President Obama threw down the gauntlet Monday with cable companies and Internet providers by declaring they shouldn’t be allowed to cut deals with online services like YouTube to move their content faster.

It was his most definitive statement to date on so-called “net neutrality,” and escalates a battle that has been simmering for years between industry groups and Internet activists who warn against the creation of Internet “fast lanes.” The president’s statement swiftly drew an aggressive response from trade groups, which are fighting against additional regulation, as well as congressional Republicans. 

"We are stunned the president would abandon the longstanding, bipartisan policy of lightly regulating the Internet and calling for extreme" regulation, said Michael Powell, president and CEO of the National Cable and Telecommunications Association, the primary lobbying arm of the cable industry.

Obama, in his statement, called for an “explicit ban” on “paid prioritization,” or better, faster service for companies that pay extra. The president said federal regulators should reclassify the Internet as a public utility under Title II of the 1934 Communications Act.

"For almost a century, our law has recognized that companies who connect you to the world have special obligations not to exploit the monopoly they enjoy over access in and out of your home or business," Obama said in his statement. "That is why a phone call from a customer of one phone company can reliably reach a customer of a different one, and why you will not be penalized solely for calling someone who is using another provider. It is common sense that the same philosophy should guide any service that is based on the transmission of information -- whether a phone call, or a packet of data."

Obama's statement puts him in the middle of a debate between industry groups and the Federal Communications Commission, which is under public pressure – now from Obama as well -- to prevent broadband providers from creating the “fast lanes.”

The FCC is nearing a decision on how far to go to protect Internet consumers from deals between broadband providers like Verizon and AT&T and content companies like Netflix or YouTube.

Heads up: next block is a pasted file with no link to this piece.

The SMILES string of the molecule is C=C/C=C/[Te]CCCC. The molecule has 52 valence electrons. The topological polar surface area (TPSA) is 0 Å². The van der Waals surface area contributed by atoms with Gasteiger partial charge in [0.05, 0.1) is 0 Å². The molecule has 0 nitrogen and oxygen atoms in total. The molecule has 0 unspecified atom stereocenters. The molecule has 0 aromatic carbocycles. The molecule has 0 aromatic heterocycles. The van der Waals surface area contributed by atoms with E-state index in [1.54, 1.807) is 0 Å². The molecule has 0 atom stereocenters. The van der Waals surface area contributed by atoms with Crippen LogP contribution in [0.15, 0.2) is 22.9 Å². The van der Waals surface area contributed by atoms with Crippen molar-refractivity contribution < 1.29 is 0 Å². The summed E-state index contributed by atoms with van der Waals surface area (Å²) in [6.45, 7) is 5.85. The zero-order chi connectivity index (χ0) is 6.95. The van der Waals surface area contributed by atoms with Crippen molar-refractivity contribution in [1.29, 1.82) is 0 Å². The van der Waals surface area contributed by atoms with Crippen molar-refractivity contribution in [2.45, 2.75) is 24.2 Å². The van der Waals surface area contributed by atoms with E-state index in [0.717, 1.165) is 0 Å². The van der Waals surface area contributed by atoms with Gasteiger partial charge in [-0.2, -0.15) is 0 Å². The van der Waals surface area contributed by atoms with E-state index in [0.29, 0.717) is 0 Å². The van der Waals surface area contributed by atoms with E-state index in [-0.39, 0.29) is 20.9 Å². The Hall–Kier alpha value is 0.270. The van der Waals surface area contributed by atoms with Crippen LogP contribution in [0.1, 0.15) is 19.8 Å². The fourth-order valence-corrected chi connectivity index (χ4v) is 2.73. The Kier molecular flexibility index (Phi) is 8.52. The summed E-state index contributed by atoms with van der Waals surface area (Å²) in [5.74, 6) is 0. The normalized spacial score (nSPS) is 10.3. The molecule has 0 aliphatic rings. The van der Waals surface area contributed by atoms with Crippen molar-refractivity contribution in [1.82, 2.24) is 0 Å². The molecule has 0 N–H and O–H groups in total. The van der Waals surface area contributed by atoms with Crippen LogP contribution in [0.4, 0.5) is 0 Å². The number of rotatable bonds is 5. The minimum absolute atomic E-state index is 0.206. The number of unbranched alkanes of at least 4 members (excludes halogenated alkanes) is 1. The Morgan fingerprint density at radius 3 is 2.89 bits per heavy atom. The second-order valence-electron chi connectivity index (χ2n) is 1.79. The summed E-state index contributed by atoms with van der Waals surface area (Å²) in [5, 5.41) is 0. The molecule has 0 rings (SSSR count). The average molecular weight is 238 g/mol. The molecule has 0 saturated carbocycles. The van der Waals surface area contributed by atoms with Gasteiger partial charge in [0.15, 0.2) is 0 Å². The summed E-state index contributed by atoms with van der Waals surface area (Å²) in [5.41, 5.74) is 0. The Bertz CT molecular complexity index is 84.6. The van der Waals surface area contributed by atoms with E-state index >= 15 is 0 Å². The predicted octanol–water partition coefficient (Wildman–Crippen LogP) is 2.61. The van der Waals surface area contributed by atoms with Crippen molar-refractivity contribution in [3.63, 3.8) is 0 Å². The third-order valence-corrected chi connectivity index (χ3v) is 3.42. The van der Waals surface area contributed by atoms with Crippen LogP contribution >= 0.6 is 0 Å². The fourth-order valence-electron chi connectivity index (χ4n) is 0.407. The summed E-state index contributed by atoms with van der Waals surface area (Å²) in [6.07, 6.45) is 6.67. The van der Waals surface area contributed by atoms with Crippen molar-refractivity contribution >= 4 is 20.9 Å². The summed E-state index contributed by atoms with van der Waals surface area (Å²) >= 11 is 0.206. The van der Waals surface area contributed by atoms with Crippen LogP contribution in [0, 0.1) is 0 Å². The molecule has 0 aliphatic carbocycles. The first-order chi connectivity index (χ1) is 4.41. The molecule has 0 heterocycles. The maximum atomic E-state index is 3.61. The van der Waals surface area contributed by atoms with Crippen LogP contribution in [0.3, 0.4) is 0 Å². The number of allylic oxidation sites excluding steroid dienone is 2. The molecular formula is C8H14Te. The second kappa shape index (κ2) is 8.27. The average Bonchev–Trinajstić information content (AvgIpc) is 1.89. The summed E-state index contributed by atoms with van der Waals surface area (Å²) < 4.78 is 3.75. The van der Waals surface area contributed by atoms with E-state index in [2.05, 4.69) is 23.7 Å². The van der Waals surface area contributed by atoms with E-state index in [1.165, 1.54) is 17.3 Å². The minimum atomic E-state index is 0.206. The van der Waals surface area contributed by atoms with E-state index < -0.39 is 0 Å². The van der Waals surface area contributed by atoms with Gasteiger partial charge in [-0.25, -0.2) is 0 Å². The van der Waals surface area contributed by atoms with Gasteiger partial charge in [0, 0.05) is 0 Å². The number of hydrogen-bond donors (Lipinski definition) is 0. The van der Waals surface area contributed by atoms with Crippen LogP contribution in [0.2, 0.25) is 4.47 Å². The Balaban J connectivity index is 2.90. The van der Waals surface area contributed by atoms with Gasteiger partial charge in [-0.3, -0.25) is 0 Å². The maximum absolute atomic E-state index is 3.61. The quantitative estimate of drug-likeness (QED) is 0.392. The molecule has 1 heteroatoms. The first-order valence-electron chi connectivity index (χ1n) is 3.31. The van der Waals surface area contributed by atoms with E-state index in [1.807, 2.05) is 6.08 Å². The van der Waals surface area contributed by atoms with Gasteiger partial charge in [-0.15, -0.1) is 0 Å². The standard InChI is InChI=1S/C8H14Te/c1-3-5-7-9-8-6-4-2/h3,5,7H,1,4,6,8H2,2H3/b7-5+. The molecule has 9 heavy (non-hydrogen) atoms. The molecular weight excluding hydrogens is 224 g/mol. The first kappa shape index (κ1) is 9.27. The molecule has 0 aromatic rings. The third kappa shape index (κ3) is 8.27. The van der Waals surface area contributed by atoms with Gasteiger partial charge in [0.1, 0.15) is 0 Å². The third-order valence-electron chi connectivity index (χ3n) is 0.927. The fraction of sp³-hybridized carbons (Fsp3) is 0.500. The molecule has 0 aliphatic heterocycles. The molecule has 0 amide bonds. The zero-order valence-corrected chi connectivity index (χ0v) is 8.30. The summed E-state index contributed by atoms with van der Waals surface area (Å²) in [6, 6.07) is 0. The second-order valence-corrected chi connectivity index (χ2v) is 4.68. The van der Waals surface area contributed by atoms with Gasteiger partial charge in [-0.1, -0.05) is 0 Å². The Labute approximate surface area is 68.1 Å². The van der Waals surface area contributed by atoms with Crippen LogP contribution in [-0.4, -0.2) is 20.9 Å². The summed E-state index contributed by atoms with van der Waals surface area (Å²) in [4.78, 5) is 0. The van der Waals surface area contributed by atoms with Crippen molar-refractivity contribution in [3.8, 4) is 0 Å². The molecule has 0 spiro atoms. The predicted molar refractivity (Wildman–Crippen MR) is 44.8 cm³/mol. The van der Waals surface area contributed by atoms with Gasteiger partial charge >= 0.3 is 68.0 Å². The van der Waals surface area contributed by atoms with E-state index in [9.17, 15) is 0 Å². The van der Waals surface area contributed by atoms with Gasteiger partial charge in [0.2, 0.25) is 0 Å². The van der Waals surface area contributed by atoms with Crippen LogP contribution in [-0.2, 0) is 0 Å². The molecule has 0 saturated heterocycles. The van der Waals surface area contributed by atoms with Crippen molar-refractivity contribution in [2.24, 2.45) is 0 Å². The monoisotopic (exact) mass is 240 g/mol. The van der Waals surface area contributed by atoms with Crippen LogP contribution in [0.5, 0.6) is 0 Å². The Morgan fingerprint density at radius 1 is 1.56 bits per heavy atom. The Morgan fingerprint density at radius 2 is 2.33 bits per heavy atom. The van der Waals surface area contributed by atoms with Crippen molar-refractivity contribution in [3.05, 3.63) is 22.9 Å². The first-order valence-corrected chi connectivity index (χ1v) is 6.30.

But industry groups pushed back, with Powell arguing that such regulation would slow Internet growth.

This "tectonic shift in national policy, should it be adopted, would create devastating results," Powell said, claiming only Congress should make a policy change of this magnitude.”

Likewise, CTIA-The Wireless Association called Obama's proposal a "gross overreaction" that would ignore other viewpoints. 

Many Republicans including House Speaker John Boehner, R-Ohio and Senate GOP Leader Mitch McConnell of Kentucky sided with industry in denouncing the plan as government overreach. 

"`Net Neutrality' is Obamacare for the Internet," declared Sen. Ted Cruz, R-Texas, a tea party favorite, on Twitter. "The Internet should not operate at the speed of government." 

Last January, a federal court overturned key portions of an open Internet regulation put in place by the FCC in 2010. The court said the FCC had "failed to cite any statutory authority" to keep broadband providers from blocking or discriminating against content.

That ruling sent the FCC back to the drawing board. Until the FCC can agree on new regulations that satisfy the court's requirements, Internet service providers could block or discriminate against content moving across their networks with impunity.

Internet activists say the FCC should reclassify the Internet as a public utility under Title II of the 1934 Communications Act to ensure it has enough power to regulate the Internet effectively. That's exactly what industry doesn't want to happen. Industry officials say they are committed to an open Internet in general but want flexibility to think up new ways to package and sell Internet services.

FCC Chairman Tom Wheeler has said he is open to using a "hybrid" approach that would draw from both Title II and the 1996 Telecommunications Act. But Wheeler said Monday that so far, those options have presented "substantive legal questions."

"We found we would need more time to examine these to ensure that whatever approach is taken, it can withstand any legal challenges it may face," he said.

The Associated Press contributed to this report.